Among the world’s unconventional gas reserves, the growth in shale gas production has been the most dramatic. This has been driven by the success of new technologies that maximize contact between the shale formation and the wellbore completion. Development has been led by the United States where shale gas provided only 6% of total consumption in 2008—a figure that is expected to quadruple to 24% by 2035.
Elsewhere, shale gas development is less advanced and market prices and project costs will dictate whether, when and where such production will expand. Significant resources undoubtedly exist, but we should not underestimate the challenge—drilling and producing shale gas wells in central Europe will be very different from doing so in the southern United States for financial, logistical, social and regulatory reasons.
Given this context, in addition to investment in new technology, it is becoming increasingly apparent that the old adage of the oil industry holds truer than ever. If you want to find oil you have to drill. And if you want to produce unconventional gas it is even truer.
The increase in drilling services revenues since 2000 is quite remarkable, clearly reflecting the need for increased drilling intensity to sustain oil and gas production even after inflation effects. This matches our long running thesis that the lack of industry investment in the 1990s and early 2000s has finally caught up with us. The boom period from 2003 to 2008 only scratched the surface of the problem. As we pointed out in 2008, to recover additional hydrocarbon, drilling intensity and complexity have to increase to stem decline rates, produce the more complex deepwater reserves, and recover unconventional gas.
At the same time differing hydrocarbon types require greater degrees of technology—both to improve the reliability of operations and to reduce overall finding and development costs. These technologies fall into three primary areas.
First are the technologies required to help recover unconventional gases and unconventional oils. We need such technologies for better extraction, lower cost and smaller environmental footprint. The dramatic change in the North American land rig count from vertical to horizontal over a very short period of time demonstrates the extent to which this change is already underway.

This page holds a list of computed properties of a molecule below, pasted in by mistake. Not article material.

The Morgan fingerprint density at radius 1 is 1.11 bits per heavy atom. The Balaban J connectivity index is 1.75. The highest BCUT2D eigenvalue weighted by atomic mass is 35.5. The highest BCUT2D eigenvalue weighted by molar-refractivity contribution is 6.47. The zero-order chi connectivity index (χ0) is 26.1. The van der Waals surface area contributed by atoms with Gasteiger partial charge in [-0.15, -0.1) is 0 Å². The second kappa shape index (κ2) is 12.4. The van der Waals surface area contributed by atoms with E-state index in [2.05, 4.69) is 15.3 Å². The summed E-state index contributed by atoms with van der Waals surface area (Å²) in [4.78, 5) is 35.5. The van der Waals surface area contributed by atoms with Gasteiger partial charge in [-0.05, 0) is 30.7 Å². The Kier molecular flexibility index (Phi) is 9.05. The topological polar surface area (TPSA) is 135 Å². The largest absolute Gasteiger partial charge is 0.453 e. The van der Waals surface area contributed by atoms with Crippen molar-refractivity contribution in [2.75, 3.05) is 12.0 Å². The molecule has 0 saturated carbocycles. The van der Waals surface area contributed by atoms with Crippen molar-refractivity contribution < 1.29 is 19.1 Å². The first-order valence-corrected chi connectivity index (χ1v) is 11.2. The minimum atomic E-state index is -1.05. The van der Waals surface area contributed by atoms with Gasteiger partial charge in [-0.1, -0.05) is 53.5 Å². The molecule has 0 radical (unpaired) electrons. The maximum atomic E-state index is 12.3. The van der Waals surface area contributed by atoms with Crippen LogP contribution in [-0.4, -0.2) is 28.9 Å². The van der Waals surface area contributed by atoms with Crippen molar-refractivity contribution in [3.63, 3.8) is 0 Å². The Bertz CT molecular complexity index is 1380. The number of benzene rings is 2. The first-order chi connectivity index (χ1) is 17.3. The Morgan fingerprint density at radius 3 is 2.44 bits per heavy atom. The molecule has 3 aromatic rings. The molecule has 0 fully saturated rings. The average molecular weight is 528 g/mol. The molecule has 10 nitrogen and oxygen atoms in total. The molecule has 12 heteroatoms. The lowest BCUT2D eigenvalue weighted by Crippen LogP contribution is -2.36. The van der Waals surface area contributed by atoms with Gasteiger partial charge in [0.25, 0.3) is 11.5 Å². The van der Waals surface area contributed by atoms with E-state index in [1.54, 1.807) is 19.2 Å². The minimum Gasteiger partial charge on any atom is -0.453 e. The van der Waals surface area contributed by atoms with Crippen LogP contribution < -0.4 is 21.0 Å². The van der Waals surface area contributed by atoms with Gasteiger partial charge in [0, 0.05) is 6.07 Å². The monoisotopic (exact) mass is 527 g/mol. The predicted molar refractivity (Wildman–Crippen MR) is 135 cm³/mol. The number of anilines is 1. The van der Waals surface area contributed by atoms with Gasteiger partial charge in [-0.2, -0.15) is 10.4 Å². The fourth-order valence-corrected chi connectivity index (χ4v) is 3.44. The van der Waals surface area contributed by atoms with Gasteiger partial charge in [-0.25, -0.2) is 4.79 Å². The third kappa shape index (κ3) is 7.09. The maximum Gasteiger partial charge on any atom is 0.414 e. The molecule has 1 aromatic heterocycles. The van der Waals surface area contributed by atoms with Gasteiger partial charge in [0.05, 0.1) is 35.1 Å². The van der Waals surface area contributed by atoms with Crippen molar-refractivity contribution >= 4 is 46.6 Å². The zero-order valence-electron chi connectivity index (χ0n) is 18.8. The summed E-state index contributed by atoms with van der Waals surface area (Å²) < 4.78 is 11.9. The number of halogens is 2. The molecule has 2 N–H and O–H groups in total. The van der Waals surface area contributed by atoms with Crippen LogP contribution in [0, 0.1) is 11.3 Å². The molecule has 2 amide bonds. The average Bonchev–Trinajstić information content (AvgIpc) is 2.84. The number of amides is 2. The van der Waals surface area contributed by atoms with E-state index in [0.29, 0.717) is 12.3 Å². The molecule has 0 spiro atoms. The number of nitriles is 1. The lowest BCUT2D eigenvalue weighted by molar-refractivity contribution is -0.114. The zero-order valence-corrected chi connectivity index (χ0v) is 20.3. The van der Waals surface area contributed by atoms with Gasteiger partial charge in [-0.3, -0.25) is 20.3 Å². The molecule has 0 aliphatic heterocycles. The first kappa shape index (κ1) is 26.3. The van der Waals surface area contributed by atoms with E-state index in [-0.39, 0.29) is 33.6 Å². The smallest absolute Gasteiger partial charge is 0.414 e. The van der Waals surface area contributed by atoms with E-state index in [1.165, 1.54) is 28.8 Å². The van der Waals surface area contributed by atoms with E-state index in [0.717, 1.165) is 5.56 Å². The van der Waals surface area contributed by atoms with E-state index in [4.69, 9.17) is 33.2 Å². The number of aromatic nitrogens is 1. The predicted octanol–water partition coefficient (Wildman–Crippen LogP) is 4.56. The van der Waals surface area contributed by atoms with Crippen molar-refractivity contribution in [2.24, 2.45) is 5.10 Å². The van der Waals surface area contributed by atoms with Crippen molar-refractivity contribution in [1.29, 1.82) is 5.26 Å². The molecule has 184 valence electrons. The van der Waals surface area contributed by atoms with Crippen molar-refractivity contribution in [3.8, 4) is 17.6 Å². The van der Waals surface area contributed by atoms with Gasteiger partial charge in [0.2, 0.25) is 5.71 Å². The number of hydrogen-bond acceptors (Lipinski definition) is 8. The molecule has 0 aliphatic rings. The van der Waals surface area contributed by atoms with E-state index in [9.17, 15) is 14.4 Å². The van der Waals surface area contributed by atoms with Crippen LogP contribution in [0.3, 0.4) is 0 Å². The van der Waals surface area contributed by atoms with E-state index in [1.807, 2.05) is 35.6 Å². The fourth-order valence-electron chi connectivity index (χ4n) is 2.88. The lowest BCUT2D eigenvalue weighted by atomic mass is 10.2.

Second we need new technology to lower technical and economic risk and increase operational performance in the recovery of conventional hydrocarbons from the world’s remaining under-explored or undeveloped areas. In addition, the move to more harsh and hostile environments will also require development of appropriate, fit-for-purpose technologies. The rapid growth in offshore new builds, particularly in deepwater, illustrates the need to address these frontier areas. Exploration and development drilling offshore are therefore expected to grow.
The third area for technology development concerns reserves already in production. Prolonging their exploitation and increasing their recovery represents a significant opportunity and it is here that increased drilling intensity is likely to make the biggest difference in the short to medium term. The rehabilitation of the productive capacity in Iraq is an example that implies higher rig counts and this pattern is likely to be increasingly seen around the world.
You could be thinking that I am making a pitch for investment in the rig companies and it is true that many of them will do well. However, drilling rigs largely remain a commodity with their embodied technology mostly available from third-party suppliers. On the other hand, the needed downhole services, coupled with geological knowledge and the engineering of the drilling process, are much more technology intensive and are closer to our core skill sets.
It is the technology needs for the market opportunities that I have just discussed that have led us to the acquisition of Smith.
We believe that the combination of our own leading positions in directional drilling, measurement-while-drilling and logging-while-drilling with Smith’s positions in drill bits, drilling tools and drilling fluids through M-I SWACO together with our joint venture with National Oilwell Varco for wired drillpipe will allow us to help customers with three key objectives.
The first is drilling efficiency—measured by faster rates of penetration and reduced non-productive time. The second is well placement—for increased reservoir contact in the optimal part of the reservoir using technologies such as geosteering. The third objective is wellbore assurance. It’s all very well being able to drill the well faster and put it in the best place, but the wellbore must provide access from the surface to the reservoir for the life of the well.